For choral singers, they generally will cite their voice part, and sometimes if they're a soloist as well. There is a lot of choral music that you'd think was opera (Oratorios like The Messiah).

You could absolutely be in a pretty good choir and not be "classically trained". You could do broadway and not be classically trained. You would not make it very far in the opera world with no training. Imagine being a natural athlete and stepping into the ring with Mike Tyson at his prime. You've had no formal training in boxing, and no coach...you're going to get destroyed.

I actually think boxing is a really good metaphor for singing opera. It looks like one thing on the surface (beautiful music performed beautifully/a brutal fight where 2 people give each other brain damage) but really they're both all about conditioning. Both mental and physical.

Singing in a classical style (specifically opera or art song of any language) is kind of a zen-like mindful experience. You have to be SO in tune with your body, making tiny adjustments to your breathing, the position of your larynx/soft palate/nasal exchange/stomach muscles/lip shape etc to change the color of the tone, or if you're not feeling that well, or if the pianist is playing too loudly...any of these. I was also a student athlete and stepping into the batters box, or up onto a stage require a similar amount of focus.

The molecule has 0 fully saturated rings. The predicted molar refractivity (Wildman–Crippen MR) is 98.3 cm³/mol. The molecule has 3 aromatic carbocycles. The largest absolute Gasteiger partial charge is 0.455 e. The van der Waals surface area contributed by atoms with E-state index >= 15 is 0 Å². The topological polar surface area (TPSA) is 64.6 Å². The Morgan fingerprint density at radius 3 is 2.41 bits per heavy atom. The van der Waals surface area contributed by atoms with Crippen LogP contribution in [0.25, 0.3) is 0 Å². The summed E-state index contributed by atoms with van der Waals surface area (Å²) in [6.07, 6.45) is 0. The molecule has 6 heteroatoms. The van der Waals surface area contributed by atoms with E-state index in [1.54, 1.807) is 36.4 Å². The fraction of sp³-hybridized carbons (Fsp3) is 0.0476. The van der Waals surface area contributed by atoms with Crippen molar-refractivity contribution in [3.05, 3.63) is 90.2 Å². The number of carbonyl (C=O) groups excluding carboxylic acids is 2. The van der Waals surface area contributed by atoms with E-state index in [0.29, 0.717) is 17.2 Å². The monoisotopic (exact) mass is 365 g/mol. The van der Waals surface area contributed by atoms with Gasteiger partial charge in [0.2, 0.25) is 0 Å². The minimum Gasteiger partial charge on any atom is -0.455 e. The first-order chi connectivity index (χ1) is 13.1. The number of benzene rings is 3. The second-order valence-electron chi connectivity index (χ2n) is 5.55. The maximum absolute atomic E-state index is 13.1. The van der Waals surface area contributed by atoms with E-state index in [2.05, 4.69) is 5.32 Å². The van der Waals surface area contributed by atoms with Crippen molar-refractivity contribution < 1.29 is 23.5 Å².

Finally, you can't really call yourself "classically trained" if you've only worked on your voice - even with the best voice teacher ever. You're not classically trained until you've had music theory, music history, ear training, an additional instrument, a couple of languages, art history, general history from in and around where this music was being made. It sounds snobby, but that's real classical training. Classically trained classical musicians have a deep appreciation for how it all fits together, the culture, the theory, the political environment at the time of composition...all of it adds to the performance.

So...short answer...if someone tells you they're a "classical singer"...they're either not...English is not comfortable for them...or they're just blowing you off and they don't want to get into it.

Sorry, I'm sure I got a little rambly there....I like to talk about this stuff.


My best guess is, that completion of a classical singers training, likely even involving a degree is intended here. Classical is due to the fact, that in the sector of classical music this is a strong requirement and not replaceable by any amount of other practice.